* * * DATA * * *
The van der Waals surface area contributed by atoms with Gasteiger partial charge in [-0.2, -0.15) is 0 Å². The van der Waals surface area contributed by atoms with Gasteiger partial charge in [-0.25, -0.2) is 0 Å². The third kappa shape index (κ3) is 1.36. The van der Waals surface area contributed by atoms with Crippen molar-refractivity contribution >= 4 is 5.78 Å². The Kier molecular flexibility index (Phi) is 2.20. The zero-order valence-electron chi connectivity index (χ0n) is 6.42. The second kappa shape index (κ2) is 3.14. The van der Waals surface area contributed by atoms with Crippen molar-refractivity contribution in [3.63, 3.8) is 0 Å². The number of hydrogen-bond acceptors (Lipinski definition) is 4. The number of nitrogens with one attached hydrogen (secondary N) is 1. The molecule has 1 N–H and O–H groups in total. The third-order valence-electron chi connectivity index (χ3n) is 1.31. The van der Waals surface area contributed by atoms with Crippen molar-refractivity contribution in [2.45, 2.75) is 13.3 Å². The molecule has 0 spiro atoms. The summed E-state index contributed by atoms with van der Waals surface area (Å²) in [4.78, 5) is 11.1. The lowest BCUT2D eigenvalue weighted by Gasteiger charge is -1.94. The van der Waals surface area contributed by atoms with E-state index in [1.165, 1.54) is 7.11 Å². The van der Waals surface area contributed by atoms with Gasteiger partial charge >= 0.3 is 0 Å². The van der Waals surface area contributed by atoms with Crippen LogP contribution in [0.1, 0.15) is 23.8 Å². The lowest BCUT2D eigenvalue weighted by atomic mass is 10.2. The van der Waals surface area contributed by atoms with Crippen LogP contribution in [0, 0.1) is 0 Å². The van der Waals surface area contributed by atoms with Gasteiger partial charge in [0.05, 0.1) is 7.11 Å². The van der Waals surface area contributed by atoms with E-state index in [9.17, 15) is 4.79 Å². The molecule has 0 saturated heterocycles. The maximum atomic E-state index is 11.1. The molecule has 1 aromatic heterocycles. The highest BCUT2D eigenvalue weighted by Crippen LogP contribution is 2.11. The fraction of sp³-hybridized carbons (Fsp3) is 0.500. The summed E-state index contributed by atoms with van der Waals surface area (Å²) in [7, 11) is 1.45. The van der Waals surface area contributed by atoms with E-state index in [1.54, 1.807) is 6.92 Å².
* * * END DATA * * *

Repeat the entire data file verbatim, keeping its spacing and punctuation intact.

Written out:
The van der Waals surface area contributed by atoms with Gasteiger partial charge in [-0.2, -0.15) is 0 Å². The van der Waals surface area contributed by atoms with Gasteiger partial charge in [-0.25, -0.2) is 0 Å². The third kappa shape index (κ3) is 1.36. The van der Waals surface area contributed by atoms with Crippen molar-refractivity contribution >= 4 is 5.78 Å². The Kier molecular flexibility index (Phi) is 2.20. The zero-order valence-electron chi connectivity index (χ0n) is 6.42. The second kappa shape index (κ2) is 3.14. The van der Waals surface area contributed by atoms with Crippen molar-refractivity contribution in [3.63, 3.8) is 0 Å². The number of hydrogen-bond acceptors (Lipinski definition) is 4. The number of nitrogens with one attached hydrogen (secondary N) is 1. The molecule has 1 N–H and O–H groups in total. The third-order valence-electron chi connectivity index (χ3n) is 1.31. The van der Waals surface area contributed by atoms with Crippen molar-refractivity contribution in [2.45, 2.75) is 13.3 Å². The molecule has 0 spiro atoms. The summed E-state index contributed by atoms with van der Waals surface area (Å²) in [4.78, 5) is 11.1. The lowest BCUT2D eigenvalue weighted by Gasteiger charge is -1.94. The van der Waals surface area contributed by atoms with E-state index in [1.165, 1.54) is 7.11 Å². The van der Waals surface area contributed by atoms with Gasteiger partial charge >= 0.3 is 0 Å². The van der Waals surface area contributed by atoms with Crippen LogP contribution in [0.1, 0.15) is 23.8 Å². The lowest BCUT2D eigenvalue weighted by atomic mass is 10.2. The van der Waals surface area contributed by atoms with Crippen LogP contribution in [0, 0.1) is 0 Å². The van der Waals surface area contributed by atoms with Gasteiger partial charge in [0.05, 0.1) is 7.11 Å². The van der Waals surface area contributed by atoms with E-state index in [9.17, 15) is 4.79 Å². The molecule has 0 saturated heterocycles. The maximum atomic E-state index is 11.1. The molecule has 1 aromatic heterocycles. The highest BCUT2D eigenvalue weighted by Crippen LogP contribution is 2.11. The fraction of sp³-hybridized carbons (Fsp3) is 0.500. The summed E-state index contributed by atoms with van der Waals surface area (Å²) in [7, 11) is 1.45. The van der Waals surface area contributed by atoms with E-state index in [1.54, 1.807) is 6.92 Å².